Pakistani soldiers and paramilitary forces yesterday secured the headquarters of the state television channel PTV in Islamabad after a crowd of antigovernment protesters stormed the building and took the channel off the air.
Protesters led by opposition leaders Imran Khan, a hero cricket player turned politician, and Muhammad ir ul-Qadri, a Sufi cleric, have been on the streets for weeks trying to bring down the government of Pakistani Prime Minister Nawaz Sharif.
Protests descended into deadly chaos over the weekend, with demonstrators clashing with police in a central area near many government buildings and embassies. Three people were killed.
Sharif, who was toppled by the army in a 1999 coup, but staged a comeback with a big election win in May last year, has refused to quit while protest leaders have rejected his offers of talks.
Clashes broke out early yesterday and continued sporadically throughout the day. The state PTV channel and its English-language PTV World service were taken off the air after protesters stormed its headquarters.
A PTV source said the protesters had occupied the main control room and smashed some equipment. Uniformed members of a paramilitary force and soldiers later secured the building and the station later came back on the air.
In the nuclear-armed nation where power has often changed hands through military coups rather than elections, the army is bound to play a key role in how the conflict unfolds, but it has not directly intervened, apart from meeting the protagonists and calling on them to show restraint.
Pakistani army chief General Raheel Sharif met the prime minister yesterday, but it was unclear what they discussed.
Pakistani Defense Minister Khawaja Asif said the government was preparing to launch a selective crackdown against protesters, possibly later yesterday, and warned demonstrators against storming government buildings.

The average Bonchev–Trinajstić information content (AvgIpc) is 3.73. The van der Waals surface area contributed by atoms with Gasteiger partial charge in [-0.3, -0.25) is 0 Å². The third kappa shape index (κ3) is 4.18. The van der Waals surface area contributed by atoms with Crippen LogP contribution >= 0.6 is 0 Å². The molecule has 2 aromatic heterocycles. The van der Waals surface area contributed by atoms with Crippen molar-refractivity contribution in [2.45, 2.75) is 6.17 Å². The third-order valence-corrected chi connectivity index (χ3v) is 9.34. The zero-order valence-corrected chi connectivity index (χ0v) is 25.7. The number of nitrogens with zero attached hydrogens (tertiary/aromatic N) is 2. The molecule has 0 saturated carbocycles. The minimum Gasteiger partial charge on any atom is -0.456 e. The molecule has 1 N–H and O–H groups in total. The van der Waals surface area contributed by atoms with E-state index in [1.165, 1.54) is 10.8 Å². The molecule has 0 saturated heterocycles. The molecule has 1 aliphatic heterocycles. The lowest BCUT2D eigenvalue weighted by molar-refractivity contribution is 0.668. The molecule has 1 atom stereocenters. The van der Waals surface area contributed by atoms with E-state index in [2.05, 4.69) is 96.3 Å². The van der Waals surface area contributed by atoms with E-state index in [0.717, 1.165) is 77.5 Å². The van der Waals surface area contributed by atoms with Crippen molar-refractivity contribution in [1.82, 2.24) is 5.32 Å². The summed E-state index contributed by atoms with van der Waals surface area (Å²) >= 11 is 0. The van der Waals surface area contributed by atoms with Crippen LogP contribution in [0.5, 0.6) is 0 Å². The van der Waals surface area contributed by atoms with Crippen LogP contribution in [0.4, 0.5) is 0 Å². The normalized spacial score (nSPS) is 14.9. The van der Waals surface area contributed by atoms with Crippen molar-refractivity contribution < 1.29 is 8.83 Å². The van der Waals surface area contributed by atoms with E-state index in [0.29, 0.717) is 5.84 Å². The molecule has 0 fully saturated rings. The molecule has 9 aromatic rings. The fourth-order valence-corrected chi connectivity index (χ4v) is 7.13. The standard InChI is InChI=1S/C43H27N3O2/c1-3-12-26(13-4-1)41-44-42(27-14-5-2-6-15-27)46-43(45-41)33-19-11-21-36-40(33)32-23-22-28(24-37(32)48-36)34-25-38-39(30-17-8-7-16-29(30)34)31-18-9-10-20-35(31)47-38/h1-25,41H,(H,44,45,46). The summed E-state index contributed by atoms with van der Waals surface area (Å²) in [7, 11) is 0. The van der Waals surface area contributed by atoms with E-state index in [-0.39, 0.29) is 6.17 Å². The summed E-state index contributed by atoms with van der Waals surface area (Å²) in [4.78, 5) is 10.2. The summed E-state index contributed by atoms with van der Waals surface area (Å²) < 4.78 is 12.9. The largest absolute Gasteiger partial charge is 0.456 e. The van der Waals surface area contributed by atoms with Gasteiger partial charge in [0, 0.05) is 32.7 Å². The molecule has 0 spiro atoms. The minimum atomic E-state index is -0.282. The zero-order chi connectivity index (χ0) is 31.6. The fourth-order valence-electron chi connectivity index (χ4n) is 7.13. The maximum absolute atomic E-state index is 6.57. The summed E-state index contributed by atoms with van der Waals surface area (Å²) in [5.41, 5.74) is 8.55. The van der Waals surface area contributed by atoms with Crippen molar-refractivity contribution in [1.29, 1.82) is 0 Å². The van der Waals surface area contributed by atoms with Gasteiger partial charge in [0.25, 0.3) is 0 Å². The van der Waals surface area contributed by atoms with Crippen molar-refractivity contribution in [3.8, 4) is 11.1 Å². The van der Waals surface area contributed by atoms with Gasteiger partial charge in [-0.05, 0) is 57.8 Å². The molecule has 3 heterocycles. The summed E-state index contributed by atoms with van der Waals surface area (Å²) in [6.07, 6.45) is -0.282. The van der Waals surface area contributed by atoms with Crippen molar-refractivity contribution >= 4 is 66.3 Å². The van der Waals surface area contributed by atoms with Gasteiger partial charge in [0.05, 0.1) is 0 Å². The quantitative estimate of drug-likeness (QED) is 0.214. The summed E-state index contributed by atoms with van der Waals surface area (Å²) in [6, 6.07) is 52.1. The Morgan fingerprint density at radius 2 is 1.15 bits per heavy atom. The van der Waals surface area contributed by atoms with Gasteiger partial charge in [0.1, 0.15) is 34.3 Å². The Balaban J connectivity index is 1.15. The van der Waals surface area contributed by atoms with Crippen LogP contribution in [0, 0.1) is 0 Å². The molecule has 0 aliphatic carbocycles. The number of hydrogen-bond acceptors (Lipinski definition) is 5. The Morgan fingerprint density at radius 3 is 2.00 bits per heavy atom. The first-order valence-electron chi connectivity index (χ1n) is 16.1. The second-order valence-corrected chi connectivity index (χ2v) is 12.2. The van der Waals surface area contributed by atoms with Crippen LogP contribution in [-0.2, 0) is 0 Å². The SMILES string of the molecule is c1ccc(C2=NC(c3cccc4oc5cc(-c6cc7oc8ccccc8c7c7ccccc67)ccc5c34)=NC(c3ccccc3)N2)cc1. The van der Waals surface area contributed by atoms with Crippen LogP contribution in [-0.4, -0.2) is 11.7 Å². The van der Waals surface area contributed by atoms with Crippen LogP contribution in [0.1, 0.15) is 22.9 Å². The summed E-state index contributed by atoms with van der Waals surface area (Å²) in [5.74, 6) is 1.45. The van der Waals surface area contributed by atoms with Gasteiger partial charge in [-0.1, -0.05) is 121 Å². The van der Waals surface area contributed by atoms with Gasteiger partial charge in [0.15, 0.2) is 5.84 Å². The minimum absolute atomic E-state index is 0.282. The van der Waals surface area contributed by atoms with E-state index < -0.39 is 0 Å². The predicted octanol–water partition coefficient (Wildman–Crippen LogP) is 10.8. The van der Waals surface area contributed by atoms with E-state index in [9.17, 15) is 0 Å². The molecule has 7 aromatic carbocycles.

“The writ of the state must be enforced. We hope to make a decisive move sometimes later today, not in the evening, but even before that,” he said. “I personally feel that the next few hours will determine the course of coming events.”
Protesters have camped out in Islamabad since the middle of last month, paralyzing life in the center of the capital and creating massive traffic jams. The protest site, where many sleep rough, is littered with rubbish and reeks of human waste.
Some ruling party officials have accused elements within the military of orchestrating the protests to weaken the government.
Khan and Qadri have instructed their supporters to avoid any confrontation with the armed forces and strictly follow their orders. As soldiers entered the PTV building, many protesters smiled and shook hands with them.
The military insists it does not meddle in politics, but it was known to be frustrated with the government, in particular over the treason trial of former military chief and ex-president Pervez Musharraf, who deposed Sharif in 1999.
There has also been disagreement on how to handle Islamist militants and on relations with old rival India.
Yesterday morning, despite heavy rain, crowds of protesters fought running battles with retreating police after breaking the main gate into the Pakistan Secretariat area that houses government ministries as well as Nawaz Sharif’s official residence.